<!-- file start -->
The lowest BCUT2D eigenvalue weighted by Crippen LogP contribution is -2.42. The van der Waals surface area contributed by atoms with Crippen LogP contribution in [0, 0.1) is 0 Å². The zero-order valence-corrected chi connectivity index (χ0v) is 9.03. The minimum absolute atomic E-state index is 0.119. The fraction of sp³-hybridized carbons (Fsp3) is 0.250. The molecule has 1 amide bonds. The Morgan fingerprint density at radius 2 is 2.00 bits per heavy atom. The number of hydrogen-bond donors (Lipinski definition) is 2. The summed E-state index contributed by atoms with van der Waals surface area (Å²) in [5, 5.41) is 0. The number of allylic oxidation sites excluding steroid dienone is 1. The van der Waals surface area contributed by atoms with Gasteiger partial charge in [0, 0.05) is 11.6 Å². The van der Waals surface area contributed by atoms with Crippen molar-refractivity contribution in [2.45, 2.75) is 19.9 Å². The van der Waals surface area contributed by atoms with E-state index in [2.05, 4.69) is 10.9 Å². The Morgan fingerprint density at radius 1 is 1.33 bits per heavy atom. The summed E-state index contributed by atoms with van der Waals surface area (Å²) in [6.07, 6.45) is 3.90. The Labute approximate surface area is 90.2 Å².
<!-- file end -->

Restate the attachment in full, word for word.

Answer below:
The lowest BCUT2D eigenvalue weighted by Crippen LogP contribution is -2.42. The van der Waals surface area contributed by atoms with Crippen LogP contribution in [0, 0.1) is 0 Å². The zero-order valence-corrected chi connectivity index (χ0v) is 9.03. The minimum absolute atomic E-state index is 0.119. The fraction of sp³-hybridized carbons (Fsp3) is 0.250. The molecule has 1 amide bonds. The Morgan fingerprint density at radius 2 is 2.00 bits per heavy atom. The number of hydrogen-bond donors (Lipinski definition) is 2. The summed E-state index contributed by atoms with van der Waals surface area (Å²) in [5, 5.41) is 0. The number of allylic oxidation sites excluding steroid dienone is 1. The van der Waals surface area contributed by atoms with Gasteiger partial charge in [0, 0.05) is 11.6 Å². The van der Waals surface area contributed by atoms with Crippen molar-refractivity contribution in [2.45, 2.75) is 19.9 Å². The van der Waals surface area contributed by atoms with E-state index in [2.05, 4.69) is 10.9 Å². The Morgan fingerprint density at radius 1 is 1.33 bits per heavy atom. The summed E-state index contributed by atoms with van der Waals surface area (Å²) in [6.07, 6.45) is 3.90. The Labute approximate surface area is 90.2 Å².